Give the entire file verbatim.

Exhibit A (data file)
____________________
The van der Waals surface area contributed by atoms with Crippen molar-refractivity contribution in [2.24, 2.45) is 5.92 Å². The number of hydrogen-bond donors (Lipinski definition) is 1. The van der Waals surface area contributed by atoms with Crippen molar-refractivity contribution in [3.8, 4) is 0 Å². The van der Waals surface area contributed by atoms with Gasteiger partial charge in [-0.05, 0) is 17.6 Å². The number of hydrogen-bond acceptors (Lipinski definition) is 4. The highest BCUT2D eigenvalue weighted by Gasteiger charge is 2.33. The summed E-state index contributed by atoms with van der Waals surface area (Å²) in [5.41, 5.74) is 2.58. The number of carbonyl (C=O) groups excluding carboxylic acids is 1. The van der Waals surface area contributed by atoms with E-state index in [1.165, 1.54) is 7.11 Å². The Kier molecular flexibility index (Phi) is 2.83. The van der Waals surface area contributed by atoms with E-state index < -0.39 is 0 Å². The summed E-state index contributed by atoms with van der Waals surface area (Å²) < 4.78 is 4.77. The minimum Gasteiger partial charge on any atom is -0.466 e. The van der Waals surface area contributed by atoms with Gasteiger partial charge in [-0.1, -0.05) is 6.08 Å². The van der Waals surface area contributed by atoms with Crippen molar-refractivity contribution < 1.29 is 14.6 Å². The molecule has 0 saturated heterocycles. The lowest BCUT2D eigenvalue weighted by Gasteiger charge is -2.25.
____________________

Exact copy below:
The van der Waals surface area contributed by atoms with Crippen molar-refractivity contribution in [2.24, 2.45) is 5.92 Å². The number of hydrogen-bond donors (Lipinski definition) is 1. The van der Waals surface area contributed by atoms with Crippen molar-refractivity contribution in [3.8, 4) is 0 Å². The van der Waals surface area contributed by atoms with Gasteiger partial charge in [-0.05, 0) is 17.6 Å². The number of hydrogen-bond acceptors (Lipinski definition) is 4. The highest BCUT2D eigenvalue weighted by Gasteiger charge is 2.33. The summed E-state index contributed by atoms with van der Waals surface area (Å²) in [5.41, 5.74) is 2.58. The number of carbonyl (C=O) groups excluding carboxylic acids is 1. The van der Waals surface area contributed by atoms with E-state index in [1.165, 1.54) is 7.11 Å². The Kier molecular flexibility index (Phi) is 2.83. The van der Waals surface area contributed by atoms with E-state index < -0.39 is 0 Å². The summed E-state index contributed by atoms with van der Waals surface area (Å²) < 4.78 is 4.77. The minimum Gasteiger partial charge on any atom is -0.466 e. The van der Waals surface area contributed by atoms with Gasteiger partial charge in [-0.1, -0.05) is 6.08 Å². The van der Waals surface area contributed by atoms with Crippen molar-refractivity contribution < 1.29 is 14.6 Å². The molecule has 0 saturated heterocycles. The lowest BCUT2D eigenvalue weighted by Gasteiger charge is -2.25.